Bibiche and I met about a year ago, during the “Women Arise from Stigma” workshop at the United Methodist Episcopal offices in Kindu, Democratic Republic of the Congo. She was one of three women who shared their story about being sexually assaulted and then rejected by her family.
She was raped at 14 years of age when she left home to get food for the family. Four men abducted her and took her to the forest where they raped her until they heard others coming near. Left alone, she collected herself, walked to a nearby church and collapsed in the sanctuary.
A woman at the church came and looked at her wounds, bandaged them and cared for her three days before accompanying her to Bibiche’s home. Sharing the story with her family, their response still echoes: “The war is over! This cannot be true. You must leave!”
Bibiche went to a grandmother’s home and was out of school – becoming behind in her studies – but it was the French language that separated her from others, as it is a sign of education within the country.
At the workshop, she shared her story among women in the community who knew her – yet did not know her full story. Her bold faith in telling others what happened released her from inner bondage to move forward with healing. Mama Tunda – the matriarch of the community – cried – saying that she had never known what happened. She prayed for her in front of all the women.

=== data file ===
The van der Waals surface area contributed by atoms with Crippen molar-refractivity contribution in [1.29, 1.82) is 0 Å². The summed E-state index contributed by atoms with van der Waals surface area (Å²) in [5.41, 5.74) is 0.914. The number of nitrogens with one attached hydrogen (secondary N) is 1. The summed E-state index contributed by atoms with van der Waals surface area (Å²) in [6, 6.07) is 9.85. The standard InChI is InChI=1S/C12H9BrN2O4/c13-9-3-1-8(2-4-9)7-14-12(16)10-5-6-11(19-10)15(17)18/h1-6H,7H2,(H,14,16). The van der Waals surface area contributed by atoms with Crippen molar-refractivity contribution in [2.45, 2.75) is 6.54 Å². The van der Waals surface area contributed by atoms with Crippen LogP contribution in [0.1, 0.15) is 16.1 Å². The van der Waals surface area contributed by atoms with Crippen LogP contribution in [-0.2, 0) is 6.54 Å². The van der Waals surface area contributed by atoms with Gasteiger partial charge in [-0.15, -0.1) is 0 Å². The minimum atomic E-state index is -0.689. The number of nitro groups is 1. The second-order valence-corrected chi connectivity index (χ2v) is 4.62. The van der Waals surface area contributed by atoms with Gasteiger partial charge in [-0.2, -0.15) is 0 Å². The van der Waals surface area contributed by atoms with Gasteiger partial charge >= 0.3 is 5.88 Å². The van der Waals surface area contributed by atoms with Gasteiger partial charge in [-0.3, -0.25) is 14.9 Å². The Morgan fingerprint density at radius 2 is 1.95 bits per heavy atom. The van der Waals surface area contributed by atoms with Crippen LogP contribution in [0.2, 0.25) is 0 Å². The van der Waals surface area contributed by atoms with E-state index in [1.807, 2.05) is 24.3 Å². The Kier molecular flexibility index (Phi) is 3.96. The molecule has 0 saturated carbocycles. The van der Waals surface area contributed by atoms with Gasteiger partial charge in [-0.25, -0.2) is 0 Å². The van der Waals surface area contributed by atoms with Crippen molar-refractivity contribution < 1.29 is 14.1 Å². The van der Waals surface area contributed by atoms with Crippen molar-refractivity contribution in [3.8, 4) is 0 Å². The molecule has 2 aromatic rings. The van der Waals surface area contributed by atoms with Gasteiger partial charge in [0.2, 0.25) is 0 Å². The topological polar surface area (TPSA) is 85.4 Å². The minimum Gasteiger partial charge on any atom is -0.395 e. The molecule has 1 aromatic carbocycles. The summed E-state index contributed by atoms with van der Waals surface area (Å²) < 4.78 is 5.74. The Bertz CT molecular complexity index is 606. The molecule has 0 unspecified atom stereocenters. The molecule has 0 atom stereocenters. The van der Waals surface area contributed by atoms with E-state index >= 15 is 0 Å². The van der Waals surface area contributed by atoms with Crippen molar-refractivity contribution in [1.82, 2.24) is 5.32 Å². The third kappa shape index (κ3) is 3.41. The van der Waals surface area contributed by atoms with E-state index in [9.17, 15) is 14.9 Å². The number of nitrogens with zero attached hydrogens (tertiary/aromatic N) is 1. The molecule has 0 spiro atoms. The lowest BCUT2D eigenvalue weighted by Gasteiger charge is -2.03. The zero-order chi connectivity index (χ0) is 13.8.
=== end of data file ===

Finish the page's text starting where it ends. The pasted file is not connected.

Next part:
A slight mention of the attack today still brings a flood of tears, yet she is quick to respond, even with laughter and hope for the future.
She still yearns to reunite with her mother, and is hopeful that local clergy can help build a bridge. While her brothers’ and sisters’ education is supported by the family, Bibiche is on her own. She now has finished high school and speaks French very well.
Bibiche has big dreams! She wants to become a medical doctor and is beginnning with nursing school. Due to a kind-hearted donor, she will be starting in October 2018.
Her hope is alive and is being stoked by the Mama Lynn Center who cares for survivors of sexual violence. Listen to the accounts of survivors. Don’t be quick to dismiss. The discomfort you may feel for a short time may help women arise and one day overcome a culture of rape which exists throughout the world.
Special thanks to the Tennessee, Memphis, California-Pacific and East Congo United Methodist Church, United Methodist Women, WiseHeart Foundation, Chocolate Moose Media and the many individual donors who made “Congo Women Arise/Women Arise” possible.
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Very special thanks to the Tennessee Area of the United Methodist Church(COSROW), United Methodist Women, WiseHeart Foundation, Chocolate Moose Media, and all of the individual donors who made this journey possible.